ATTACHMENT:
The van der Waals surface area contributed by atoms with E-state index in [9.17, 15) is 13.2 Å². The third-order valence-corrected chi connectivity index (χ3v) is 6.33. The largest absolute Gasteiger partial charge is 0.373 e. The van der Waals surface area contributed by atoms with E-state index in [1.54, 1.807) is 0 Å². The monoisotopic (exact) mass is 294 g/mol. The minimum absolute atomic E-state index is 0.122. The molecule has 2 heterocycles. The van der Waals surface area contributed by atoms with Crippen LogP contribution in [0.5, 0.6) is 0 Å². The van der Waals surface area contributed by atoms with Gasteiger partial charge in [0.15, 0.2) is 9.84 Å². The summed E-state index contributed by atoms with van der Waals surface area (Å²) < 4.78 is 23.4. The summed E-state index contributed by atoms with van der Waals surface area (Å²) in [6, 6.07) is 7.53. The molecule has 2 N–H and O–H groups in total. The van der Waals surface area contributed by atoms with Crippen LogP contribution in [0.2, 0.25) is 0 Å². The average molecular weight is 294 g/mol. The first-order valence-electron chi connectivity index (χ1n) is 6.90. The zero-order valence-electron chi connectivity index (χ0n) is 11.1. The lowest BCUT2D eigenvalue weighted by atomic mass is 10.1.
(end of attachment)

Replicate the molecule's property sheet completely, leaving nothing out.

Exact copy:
The van der Waals surface area contributed by atoms with E-state index in [9.17, 15) is 13.2 Å². The third-order valence-corrected chi connectivity index (χ3v) is 6.33. The largest absolute Gasteiger partial charge is 0.373 e. The van der Waals surface area contributed by atoms with E-state index in [1.54, 1.807) is 0 Å². The monoisotopic (exact) mass is 294 g/mol. The minimum absolute atomic E-state index is 0.122. The molecule has 2 heterocycles. The van der Waals surface area contributed by atoms with Crippen LogP contribution in [0.5, 0.6) is 0 Å². The van der Waals surface area contributed by atoms with Gasteiger partial charge in [0.15, 0.2) is 9.84 Å². The summed E-state index contributed by atoms with van der Waals surface area (Å²) < 4.78 is 23.4. The summed E-state index contributed by atoms with van der Waals surface area (Å²) in [6, 6.07) is 7.53. The molecule has 2 N–H and O–H groups in total. The van der Waals surface area contributed by atoms with Crippen LogP contribution in [0.2, 0.25) is 0 Å². The average molecular weight is 294 g/mol. The first-order valence-electron chi connectivity index (χ1n) is 6.90. The zero-order valence-electron chi connectivity index (χ0n) is 11.1. The lowest BCUT2D eigenvalue weighted by atomic mass is 10.1.